Taiwan braces for ‘total blockade’ – media
Defense officials are said to have designed their new budget to prepare for a possible siege by China
Taiwanese military leaders have reportedly warned that Chinese forces are preparing for a “total blockage” of the Taiwan Strait to prevent foreign troops from accessing the self-governing island in the event of war.
Defense spending this year should focus on the blockade threat, allocating funds to stockpile spare parts for F-16 fighter jets and other weapons, Taiwan’s Defense Ministry said in a report on Monday. seeking approval of the parliamentary budget. Since last year, the ministry has been reviewing its strategic fuel reserves and ability to repair equipment, said Reuters, which obtained a copy of the report.
The Taiwanese army will also have to replenish its stocks of artillery shells and rockets “to reinforce the continuity of the fighting”, said the ministry. Chinese military conducts joint operations “For the purpose of controlling strategic choke points and denying access to foreign forces.”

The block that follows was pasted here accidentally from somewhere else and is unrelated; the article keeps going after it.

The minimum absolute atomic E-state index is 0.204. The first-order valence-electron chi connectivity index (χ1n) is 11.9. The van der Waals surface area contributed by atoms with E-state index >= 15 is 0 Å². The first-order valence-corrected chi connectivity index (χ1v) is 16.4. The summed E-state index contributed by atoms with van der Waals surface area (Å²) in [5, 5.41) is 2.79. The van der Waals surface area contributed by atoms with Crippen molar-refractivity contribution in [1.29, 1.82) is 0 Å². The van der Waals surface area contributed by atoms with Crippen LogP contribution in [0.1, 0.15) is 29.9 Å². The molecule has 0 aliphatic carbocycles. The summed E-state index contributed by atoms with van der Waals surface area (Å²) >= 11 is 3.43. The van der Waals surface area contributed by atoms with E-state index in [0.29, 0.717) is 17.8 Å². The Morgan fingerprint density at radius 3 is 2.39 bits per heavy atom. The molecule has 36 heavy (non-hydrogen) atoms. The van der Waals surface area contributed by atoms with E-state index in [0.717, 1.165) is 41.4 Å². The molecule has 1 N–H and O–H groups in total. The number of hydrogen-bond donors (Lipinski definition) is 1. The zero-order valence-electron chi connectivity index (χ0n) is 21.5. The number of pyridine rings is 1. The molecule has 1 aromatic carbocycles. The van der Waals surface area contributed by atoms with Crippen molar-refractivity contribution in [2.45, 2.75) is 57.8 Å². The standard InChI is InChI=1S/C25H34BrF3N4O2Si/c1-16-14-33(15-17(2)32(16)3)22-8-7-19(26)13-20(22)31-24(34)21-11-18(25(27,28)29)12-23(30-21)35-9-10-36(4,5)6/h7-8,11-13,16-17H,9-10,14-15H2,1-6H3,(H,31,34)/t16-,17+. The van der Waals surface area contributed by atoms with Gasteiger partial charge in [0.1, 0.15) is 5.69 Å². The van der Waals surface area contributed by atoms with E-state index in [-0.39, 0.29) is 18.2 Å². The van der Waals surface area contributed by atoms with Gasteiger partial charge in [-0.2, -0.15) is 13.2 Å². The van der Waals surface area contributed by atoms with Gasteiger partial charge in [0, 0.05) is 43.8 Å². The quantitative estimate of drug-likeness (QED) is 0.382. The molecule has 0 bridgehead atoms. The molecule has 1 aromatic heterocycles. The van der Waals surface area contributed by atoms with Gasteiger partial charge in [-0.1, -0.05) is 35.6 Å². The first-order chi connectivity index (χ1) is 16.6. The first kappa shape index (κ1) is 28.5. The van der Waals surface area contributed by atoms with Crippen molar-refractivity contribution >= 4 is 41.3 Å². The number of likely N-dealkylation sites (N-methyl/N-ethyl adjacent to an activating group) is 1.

“Recently, the communist army’s drill and training model has been adjusted from a single military type to joint operations of land, sea, air and rocket forces,” adds the report.
Tensions around the breakaway republic, which China considers part of its territory, have escalated since US House Speaker Nancy Pelosi visited Taipei last August. Beijing, which had warned that such a visit would encourage Taiwanese separatists and undermine its sovereignty, responded by stepping up military exercises around Taiwan and cutting defense and climate ties with Washington.
Taiwan’s Defense Ministry said its budget for this year should prioritize funding for US-made weapons, including Stinger anti-aircraft missiles and the M142 High Mobility Artillery Rocket System (HIMARS). .
Chinese President Xi Jinping on Monday called for making the Chinese military a “great wall of steel” to protect Beijing’s interests and ensure greater stability and security. He refused to rule out reunification with Taiwan by force, if necessary.
China’s defense spending will hit $230 billion this year, up 7.2% from the 2022 budget. Then-Chinese Premier Li Keqiang pledged earlier this month to “take resolute action to oppose Taiwan independence.”
A US-China war over Taiwan would result in devastating casualties for both sides, according to a recent study by the Center for Strategic and International Studies (CSIS), a Washington think tank. A Chinese invasion of Taiwan would ultimately fail, CSIS said, but US and Japanese forces would lose dozens of warships, hundreds of aircraft and thousands of troops. Taiwan would be left in ruins, “without electricity or basic services.”
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